• PLEASE NOTE: If your project does not meet this definition of "research," you may not have to submit your project to the IRB.  If you are not sure whether your project meets the definition of "research," you can ask the IRB Chairperson via email at  In your email, please describe the purpose and procedures of your study as well as how the results will be used (i.e., will your results will be shared publicly, or are they for use mainly for a class project or for internal use in an organization?). 

The purpose of IRB review is to determine whether:

  • procedures of the research will minimize risks to subjects
  • risks to subjects are reasonable in relation to expected benefits (Risk/Benefit Analysis)
  • selection of subjects is equitable
  • informed consent is sought
  • research plan makes adequate provision for monitoring data collected to ensure safety of subjects, the protection of privacy, and the confidentiality of data
  • appropriate safeguards are included to protect the rights and welfare of subjects

Types of Review

Exempt — e.g., research on effectiveness of instructional techniques; research involving public observation of behavior, anonymous surveys, or existing records/specimens (if publicly available or the researcher records the information in such a manner that subjects cannot be identified). Visit for more exempt categories and additional detail. Exempt review is performed on a continual basis by the IRB chair or another IRB member. This review is typically performed within 7 working days.  NOTE: During the summer months, review times could be longer if the IRB chairperson or administrative assistant are on vacation during the time an IRB form is submitted; please plan for longer review times during the summer.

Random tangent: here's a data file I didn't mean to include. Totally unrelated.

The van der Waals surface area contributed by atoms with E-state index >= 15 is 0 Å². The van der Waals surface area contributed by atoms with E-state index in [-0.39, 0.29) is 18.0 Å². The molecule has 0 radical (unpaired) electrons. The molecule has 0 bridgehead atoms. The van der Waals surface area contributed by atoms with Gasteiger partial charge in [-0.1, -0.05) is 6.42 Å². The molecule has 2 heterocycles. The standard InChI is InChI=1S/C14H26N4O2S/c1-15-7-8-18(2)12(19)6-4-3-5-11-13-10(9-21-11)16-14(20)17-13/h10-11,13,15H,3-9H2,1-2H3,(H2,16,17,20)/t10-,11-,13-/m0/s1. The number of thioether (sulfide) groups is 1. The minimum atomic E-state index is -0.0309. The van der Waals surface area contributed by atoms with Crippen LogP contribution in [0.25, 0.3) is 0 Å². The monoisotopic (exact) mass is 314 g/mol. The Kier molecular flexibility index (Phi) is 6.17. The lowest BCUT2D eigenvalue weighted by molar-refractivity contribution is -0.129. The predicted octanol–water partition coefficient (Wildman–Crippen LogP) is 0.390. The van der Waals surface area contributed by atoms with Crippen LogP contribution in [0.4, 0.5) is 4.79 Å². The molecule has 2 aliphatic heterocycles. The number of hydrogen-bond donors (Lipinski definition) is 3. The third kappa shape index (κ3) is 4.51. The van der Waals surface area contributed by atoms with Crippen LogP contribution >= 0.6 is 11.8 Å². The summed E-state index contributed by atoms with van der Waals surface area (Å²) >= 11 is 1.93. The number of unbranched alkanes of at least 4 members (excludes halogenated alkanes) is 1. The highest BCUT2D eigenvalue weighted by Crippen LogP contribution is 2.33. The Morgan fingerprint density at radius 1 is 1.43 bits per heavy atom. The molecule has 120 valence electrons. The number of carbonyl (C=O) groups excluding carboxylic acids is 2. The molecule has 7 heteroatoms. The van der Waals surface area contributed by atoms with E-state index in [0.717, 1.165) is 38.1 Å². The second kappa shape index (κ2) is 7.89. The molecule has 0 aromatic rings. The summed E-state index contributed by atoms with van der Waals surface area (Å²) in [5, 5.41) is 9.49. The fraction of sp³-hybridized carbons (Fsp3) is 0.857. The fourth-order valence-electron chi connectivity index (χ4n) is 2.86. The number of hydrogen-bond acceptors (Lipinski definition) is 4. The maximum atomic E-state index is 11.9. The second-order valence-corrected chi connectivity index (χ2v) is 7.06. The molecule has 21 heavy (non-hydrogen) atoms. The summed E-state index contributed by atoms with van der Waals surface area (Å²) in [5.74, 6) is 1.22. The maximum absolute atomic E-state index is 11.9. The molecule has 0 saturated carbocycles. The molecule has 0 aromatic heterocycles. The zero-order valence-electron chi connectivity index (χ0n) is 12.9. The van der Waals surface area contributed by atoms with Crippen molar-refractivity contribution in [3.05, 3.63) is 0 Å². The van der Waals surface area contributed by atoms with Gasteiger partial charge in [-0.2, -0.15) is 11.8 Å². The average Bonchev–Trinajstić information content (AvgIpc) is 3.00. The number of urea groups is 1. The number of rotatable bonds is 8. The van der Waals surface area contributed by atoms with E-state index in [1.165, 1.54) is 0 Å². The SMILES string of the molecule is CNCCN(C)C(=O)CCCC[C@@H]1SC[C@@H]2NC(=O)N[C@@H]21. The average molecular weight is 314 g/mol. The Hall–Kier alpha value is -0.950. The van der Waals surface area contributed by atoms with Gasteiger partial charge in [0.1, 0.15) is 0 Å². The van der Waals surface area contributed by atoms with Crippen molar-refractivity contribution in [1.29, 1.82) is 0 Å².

Expedited — nonexempt research involving minimal risk (i.e., “the probability and magnitude of harm or discomfort anticipated in the research are not greater than those ordinarily encountered in daily life or during the performance of routine physical or psychological examinations or tests”). An expedited study must be reviewed for approval by the IRB chair or designated member of the IRB. Visit for more information on expedited review. Expedited review is performed on a continual basis and is typically performed within 7 working days. NOTE: During the summer months, review times could be longer if the IRB chairperson or administrative assistant are on vacation during the time an IRB form is submitted; please plan for longer review times during the summer.  
Full Review — research involving more than minimal risk. A full review study must be approved at a meeting of the IRB. The full IRB meets as needed and during Final Exam week in the following months: May and December. Proposals must be submitted at least 10 days prior to these weeks. You should receive the IRB’s decision within 10 working days of their meeting.